The chigoe flea, Tunga penetrans. The flea is also referred to as the jigger, nigua, chica, pico, pique or suthi.
Eggs are shed by the gravid female into the environment . Eggs hatch into larvae in about 3-4 days and feed on organic debris in the environment. Tunga penetrans has two larval stages before forming pupae . The pupae are in cocoons that are often covered with debris from the environment (sand, pebbles, etc). The larval and pupal stages take about 3-4 weeks to complete. Afterwards, adults hatch from pupae and seek out a warm-blooded host for blood meals. Both males and females feed intermittently on their host, but only mated females burrow into the skin (epidermis) of the host, where they cause a nodular swelling . Females do not have any specialized burrowing organs, and simply claw into the epidermis after attaching with their mouthparts. After penetrating the stratum corneum, they burrow into the stratum granulosum, with only their posterior ends exposed to the environment . The female fleas continue to feed and their abdomens extend up to about 1 cm. Females shed about 100 eggs over a two-week period, after which they die and are sloughed by the host's skin. Secondary bacterial infections are not uncommon with tungiasis.
Tunga penetrans is distributed in tropical and subtropical regions of the world, including Mexico to South America, the West Indies and Africa. The fleas normally occur in sandy climates, including beaches, stables and farms.
The initial burrowing by the gravid females is usually painless; symptoms, including itching and irritation, usually start to develop as the females become fully-developed into the engorged state. Inflammation and ulceration may become severe, and multiple lesions in the feet can lead to difficulty in walking. Secondary bacterial infections, including tetanus and gangrene, are not uncommon with tungiasis.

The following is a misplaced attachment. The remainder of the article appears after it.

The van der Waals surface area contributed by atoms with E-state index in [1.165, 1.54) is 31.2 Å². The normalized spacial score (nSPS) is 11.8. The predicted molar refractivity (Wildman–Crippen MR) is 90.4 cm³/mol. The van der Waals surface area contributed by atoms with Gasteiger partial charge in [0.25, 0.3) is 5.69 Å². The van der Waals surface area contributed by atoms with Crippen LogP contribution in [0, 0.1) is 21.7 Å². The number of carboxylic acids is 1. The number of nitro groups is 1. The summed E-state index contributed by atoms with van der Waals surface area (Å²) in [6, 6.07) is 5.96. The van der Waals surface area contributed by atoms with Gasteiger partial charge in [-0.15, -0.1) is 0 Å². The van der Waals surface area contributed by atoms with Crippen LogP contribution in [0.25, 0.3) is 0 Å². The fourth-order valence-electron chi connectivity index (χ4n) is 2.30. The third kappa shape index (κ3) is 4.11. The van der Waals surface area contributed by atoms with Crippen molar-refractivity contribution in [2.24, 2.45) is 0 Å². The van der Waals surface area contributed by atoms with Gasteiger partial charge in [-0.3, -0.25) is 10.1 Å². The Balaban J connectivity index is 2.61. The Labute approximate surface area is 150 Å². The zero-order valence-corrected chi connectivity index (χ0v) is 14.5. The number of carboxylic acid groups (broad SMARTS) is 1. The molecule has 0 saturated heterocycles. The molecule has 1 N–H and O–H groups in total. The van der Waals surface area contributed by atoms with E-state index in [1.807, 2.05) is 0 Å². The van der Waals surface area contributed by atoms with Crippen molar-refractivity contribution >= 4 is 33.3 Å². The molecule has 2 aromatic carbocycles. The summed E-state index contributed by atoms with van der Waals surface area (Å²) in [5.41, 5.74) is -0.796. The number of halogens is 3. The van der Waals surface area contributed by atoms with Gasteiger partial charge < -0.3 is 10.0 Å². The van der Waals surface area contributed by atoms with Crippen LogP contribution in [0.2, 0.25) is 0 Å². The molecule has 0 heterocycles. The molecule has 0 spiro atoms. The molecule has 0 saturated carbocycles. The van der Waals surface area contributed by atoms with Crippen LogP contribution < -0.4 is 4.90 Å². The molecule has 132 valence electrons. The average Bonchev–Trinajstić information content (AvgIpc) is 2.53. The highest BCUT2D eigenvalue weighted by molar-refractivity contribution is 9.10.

Figure A: Tunga penetrans removed from a lesion on the bottom of the foot of a patient who traveled to Africa. The bulk of the lesion and the posterior part of the flea are marked with a blue arrow. The anterior end of the flea, showing the head, mouthparts and forelegs, is marked with a green arrow. Note the lack of pronotal and genal combs. A single egg (yellow arrow), is also shown.
Figure B: Eggs of T. penetrans liberated from the lesion on the second toe of a patient who traveled to Guyana. Image courtesy of Spectrum Health, Grand Rapids, MI.
Figure C: Close-up of the eggs from the specimen in Figure B.
Tunga penetrans lesions and biopsy specimens.
Figure A: Gross lesion on a patient's foot caused by T. penetrans. Image courtesy of Drs. Mohammed Asmal and Rocio M. Hurtado. Image first appeared at Partners' Infectious Disease Images (http://www.idimages.orgExternal Web Site Icon), whose content is copyrighted by Partners Healthcare System, Inc., and is used with permission.
Figure B: Gross lesion on a patient's foot caused by T. penetrans. Image courtesy of Drs. Mohammed Asmal and Rocio M. Hurtado. Image first appeared at Partners' Infectious Disease Images (http://www.idimages.orgExternal Web Site Icon), whose content is copyrighted by Partners Healthcare System, Inc., and is used with permission.
Figure C: Cross-sections of T. penetrans in tissue, stained with hematoxylin and eosin (H&E).
Figure D: Cross-sections of T. penetrans in tissue, stained with hematoxylin and eosin (H&E). In this image, the following structures are labeled: cuticle (CU), gut (GU), and developing eggs (EG).
Identification is made by the finding of adult fleas and their eggs in lesions.
Treatment is usually limited to extraction of the whole flea from the skin using a sterile needle. Care should be taken not to burst the flea, which can lead to severe inflammation. No available drug has yet been demonstrated to be effective in treating tungiasis. Patients with evidence of superinfection should be treated topically with a broad-spectrum antibiotic. Antibiotic treatment should be systemic if the superinfection is severe. Tetanus prophylaxis is indicated for patients whose tetanus vaccination status is unknown or not up-to-date.
DPDx is an education resource designed for health professionals and laboratory scientists. For an overview including prevention and control visit www.cdc.gov/parasites/.
- Page last reviewed: May 3, 2016
- Page last updated: May 3, 2016
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